A brief encounter with a textiles installation….
I’m not familiar with the work of Wangechi Mutu and came across her first Australian show at the MCA by chance. I love going to exhibitions by artists I don’t know almost as much as the known and loved, because I really value the thrill of discovery and recognition. This was not one of those electric moments, but the work was intriguing enough to keep me lingering a long time.
After one viewing and a bit of research I can’t really say I “get” Mutu, but I enjoyed her larger installations, and in particular the textile-y Perhaps the Moon Will Save Us (2008), a dim lunarscape made up of blankets, foil, plastic, photos, pelts, paint, and ink, which the visitor meanders through.
The first 30 seconds of the video below show this work.
Wangechi Mutu was born in Kenya and is based in New York. She works in collage, drawing, sculpture, installation and video and her themes include beauty, colonialism, race and gender. She has a consistent aesthetic which is a little mannered for my taste. Her collages are phenomenal, clever and political. My luke-warm review I think has more to do with my state of mind than the show itself, I simply wasn’t in the mood for this kind of primal, animistic work, and did not connect.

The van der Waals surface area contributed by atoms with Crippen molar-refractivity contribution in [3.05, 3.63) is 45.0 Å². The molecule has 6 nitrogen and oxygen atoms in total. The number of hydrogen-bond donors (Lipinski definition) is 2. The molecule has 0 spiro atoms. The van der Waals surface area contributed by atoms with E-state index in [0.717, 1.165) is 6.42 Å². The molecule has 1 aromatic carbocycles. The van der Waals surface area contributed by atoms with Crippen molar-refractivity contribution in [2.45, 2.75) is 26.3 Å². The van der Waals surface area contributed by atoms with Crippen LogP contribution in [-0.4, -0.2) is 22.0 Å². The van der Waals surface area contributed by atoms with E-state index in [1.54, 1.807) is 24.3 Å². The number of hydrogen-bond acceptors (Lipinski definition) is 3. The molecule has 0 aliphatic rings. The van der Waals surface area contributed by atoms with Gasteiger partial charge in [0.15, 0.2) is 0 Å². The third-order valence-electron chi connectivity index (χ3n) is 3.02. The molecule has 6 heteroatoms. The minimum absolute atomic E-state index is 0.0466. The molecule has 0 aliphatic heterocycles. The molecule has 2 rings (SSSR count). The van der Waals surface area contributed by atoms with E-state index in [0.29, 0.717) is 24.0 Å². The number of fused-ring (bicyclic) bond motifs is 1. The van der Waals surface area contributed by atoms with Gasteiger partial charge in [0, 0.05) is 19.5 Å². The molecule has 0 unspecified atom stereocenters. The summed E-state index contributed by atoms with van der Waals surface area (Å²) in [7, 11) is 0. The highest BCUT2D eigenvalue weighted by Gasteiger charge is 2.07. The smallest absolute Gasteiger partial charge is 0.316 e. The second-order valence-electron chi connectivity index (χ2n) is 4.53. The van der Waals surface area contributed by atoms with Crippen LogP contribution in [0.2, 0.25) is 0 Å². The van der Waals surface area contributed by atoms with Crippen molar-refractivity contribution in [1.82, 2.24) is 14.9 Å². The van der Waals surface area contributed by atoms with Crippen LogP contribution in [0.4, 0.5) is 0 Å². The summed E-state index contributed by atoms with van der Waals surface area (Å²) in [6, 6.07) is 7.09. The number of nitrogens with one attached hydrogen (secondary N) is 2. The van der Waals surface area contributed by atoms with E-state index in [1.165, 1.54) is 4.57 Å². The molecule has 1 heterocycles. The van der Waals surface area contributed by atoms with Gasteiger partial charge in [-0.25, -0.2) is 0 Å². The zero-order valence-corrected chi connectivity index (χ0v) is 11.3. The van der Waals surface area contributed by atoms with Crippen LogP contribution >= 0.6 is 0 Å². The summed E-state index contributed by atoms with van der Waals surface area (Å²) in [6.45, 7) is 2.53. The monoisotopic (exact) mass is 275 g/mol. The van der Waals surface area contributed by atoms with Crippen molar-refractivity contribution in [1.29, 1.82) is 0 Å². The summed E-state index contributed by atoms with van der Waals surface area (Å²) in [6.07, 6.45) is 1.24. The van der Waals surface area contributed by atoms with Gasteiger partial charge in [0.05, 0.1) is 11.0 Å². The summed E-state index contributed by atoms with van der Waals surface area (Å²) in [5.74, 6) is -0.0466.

I wanted to mention the exhibition on this blog for two reasons. Firstly, because I’m interested in large scale and installation textile works, and it is fairly rare to come across them. The other reason is to record my lack of connection. It sounds like I’ve dismissed Mutu’s work outright but in reality the discomfort of the exhibition has stayed with me. I expect she may be an artist I return to when the time is right, and she will speak to me then, and I will hear.